I have never been a huge fan of Dion, the late 50s/early 60s singer of "Runaround Sue" and "The Wanderer." His stuff just always seemed too lightweight and repetitive for my tastes, and it was in such heavy rotation when I grew up listening to the local oldies station that I was already Dion'd out by the time I was 12.
So with that in mind, it was a total surprise a few weeks ago when I stumbled upon a song of his from the mid-70s, "Only You Know," from the album "Born To Be With You." I'd been reading about some of the work Phil Specter produced after he sort of dropped off the map in the early '70s. He'd reached his zenith with Ike and Tina Turner's "River Deep, Mountain High" in the mid-60s, he worked on the Beatles' "Let It Be" and some early solo discs by John Lennon and George Harrison, and then - disappeared. For whatever reason, I'd been on a Specter kick lately, and I turned to the internet to see if he had any other work that I might want to check out. Sure enough, I learned that he got together with Dion in '75, when both men's careers had fallen considerably under the radar.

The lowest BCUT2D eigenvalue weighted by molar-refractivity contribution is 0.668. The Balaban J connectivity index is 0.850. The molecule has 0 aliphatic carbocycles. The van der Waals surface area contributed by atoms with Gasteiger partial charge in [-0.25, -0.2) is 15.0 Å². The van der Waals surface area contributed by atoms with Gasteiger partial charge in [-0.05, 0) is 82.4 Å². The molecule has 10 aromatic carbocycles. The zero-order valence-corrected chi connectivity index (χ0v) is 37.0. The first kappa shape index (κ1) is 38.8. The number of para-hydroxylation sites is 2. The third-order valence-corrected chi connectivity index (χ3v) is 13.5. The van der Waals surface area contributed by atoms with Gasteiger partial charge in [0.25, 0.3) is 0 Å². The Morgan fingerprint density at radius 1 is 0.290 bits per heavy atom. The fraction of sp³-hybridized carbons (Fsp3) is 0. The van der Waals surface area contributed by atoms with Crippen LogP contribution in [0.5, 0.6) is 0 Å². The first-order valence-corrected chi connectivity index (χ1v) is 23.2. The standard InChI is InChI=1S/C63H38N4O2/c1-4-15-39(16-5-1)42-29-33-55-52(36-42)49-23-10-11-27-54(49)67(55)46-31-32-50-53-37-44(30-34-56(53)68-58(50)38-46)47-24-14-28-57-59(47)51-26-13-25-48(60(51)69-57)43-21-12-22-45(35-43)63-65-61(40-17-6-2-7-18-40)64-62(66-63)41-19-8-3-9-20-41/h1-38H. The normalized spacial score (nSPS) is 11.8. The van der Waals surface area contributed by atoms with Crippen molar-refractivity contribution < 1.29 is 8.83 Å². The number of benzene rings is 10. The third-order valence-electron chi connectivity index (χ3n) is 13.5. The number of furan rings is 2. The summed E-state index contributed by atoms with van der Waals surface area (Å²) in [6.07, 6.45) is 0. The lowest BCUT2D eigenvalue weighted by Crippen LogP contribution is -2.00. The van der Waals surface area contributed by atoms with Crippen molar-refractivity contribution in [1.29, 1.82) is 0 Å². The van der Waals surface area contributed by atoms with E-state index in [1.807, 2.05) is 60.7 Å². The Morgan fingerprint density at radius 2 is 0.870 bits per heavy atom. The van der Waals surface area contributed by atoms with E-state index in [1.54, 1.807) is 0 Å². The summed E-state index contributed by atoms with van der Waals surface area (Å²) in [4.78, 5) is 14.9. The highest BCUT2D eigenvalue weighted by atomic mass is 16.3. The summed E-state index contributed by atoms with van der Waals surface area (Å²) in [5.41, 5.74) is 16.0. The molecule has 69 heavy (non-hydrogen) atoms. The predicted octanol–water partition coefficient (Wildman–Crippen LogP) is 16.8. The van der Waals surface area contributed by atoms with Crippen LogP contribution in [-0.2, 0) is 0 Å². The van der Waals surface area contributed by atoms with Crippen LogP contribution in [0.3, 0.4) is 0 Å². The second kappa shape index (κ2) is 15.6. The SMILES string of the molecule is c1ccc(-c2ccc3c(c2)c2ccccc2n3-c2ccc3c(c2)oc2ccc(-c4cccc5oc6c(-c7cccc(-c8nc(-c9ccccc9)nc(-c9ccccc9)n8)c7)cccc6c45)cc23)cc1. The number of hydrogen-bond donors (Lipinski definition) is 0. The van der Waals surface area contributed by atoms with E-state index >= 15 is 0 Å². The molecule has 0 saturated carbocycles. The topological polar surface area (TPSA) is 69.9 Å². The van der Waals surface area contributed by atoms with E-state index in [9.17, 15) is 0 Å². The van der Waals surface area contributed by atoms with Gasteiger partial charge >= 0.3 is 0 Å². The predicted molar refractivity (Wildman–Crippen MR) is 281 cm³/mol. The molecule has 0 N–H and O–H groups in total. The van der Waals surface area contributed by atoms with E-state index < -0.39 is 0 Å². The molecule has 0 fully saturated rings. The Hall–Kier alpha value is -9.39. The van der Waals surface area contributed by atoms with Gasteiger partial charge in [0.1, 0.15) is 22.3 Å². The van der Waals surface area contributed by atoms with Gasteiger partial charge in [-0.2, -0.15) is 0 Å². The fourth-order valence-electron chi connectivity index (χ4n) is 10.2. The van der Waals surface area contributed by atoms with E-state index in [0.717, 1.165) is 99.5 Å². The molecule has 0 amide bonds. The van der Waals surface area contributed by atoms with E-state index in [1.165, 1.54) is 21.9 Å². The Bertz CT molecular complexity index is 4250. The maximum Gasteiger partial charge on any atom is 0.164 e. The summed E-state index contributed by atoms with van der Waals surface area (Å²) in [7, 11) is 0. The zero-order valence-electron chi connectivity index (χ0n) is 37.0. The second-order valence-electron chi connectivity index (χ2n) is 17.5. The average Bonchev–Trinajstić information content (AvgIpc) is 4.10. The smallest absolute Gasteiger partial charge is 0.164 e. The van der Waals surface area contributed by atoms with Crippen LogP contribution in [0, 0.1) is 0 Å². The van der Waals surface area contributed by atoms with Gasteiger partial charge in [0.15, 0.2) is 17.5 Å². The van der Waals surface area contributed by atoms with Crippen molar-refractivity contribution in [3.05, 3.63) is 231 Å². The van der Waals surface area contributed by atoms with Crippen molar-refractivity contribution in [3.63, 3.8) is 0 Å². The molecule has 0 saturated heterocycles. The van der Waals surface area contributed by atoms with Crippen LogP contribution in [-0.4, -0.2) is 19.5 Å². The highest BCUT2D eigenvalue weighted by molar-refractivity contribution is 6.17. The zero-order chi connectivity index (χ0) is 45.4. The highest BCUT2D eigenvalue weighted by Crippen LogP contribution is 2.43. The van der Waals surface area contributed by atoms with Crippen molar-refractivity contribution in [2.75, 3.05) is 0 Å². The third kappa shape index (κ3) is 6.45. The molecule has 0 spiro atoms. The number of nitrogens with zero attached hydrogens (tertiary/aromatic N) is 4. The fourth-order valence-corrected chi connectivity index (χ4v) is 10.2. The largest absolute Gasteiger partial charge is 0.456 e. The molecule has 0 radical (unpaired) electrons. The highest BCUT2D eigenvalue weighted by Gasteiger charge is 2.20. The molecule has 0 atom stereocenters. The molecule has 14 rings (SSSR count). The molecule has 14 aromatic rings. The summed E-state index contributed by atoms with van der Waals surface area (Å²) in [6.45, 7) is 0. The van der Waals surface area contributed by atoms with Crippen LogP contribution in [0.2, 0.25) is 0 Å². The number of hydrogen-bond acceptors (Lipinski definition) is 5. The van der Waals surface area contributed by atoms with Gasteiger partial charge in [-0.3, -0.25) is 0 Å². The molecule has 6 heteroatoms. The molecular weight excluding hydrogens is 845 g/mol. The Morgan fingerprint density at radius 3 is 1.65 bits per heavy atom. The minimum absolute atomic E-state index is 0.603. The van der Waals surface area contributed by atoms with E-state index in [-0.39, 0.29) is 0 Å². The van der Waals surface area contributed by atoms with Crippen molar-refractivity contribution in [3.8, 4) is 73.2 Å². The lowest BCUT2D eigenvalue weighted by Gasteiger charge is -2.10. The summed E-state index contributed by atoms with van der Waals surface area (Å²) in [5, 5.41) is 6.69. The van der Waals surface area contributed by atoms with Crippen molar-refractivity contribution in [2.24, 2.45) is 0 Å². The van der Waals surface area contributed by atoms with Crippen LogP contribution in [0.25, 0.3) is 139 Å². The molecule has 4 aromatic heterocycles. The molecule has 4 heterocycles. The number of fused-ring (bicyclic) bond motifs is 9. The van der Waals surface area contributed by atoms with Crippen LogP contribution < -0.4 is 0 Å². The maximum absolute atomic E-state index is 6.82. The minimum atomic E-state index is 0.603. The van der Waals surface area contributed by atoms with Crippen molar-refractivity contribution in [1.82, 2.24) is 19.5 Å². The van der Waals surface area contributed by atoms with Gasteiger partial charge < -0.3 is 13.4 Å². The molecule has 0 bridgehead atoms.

And on a very decent album, "Only You Know" stands head and shoulders above the other cuts. It has the hallmarks of all great Phil Spector recordings - the huge Wall of Sound, the excellent hooks that grab your ear and wind their way into your subconsciousness, and the stately, slow-building momentum. "Only You Know" is a slow-ish ballad, and Dion sings to an ex-lover about his longing to go back to the way things were ("I wanna see something that used to be, in your eyes again/I'm waiting to see it, you know it's only a question of when"), but also recognizing that his ex has undergone a breadth of experiences since they split that he can only guess at. The aching of his delivery, the melancholia of the lyrics, and the full-on Spector production rightly made this one a sleeper hit in '75. And it also reminded me that sometimes it's worth looking for lost treasures: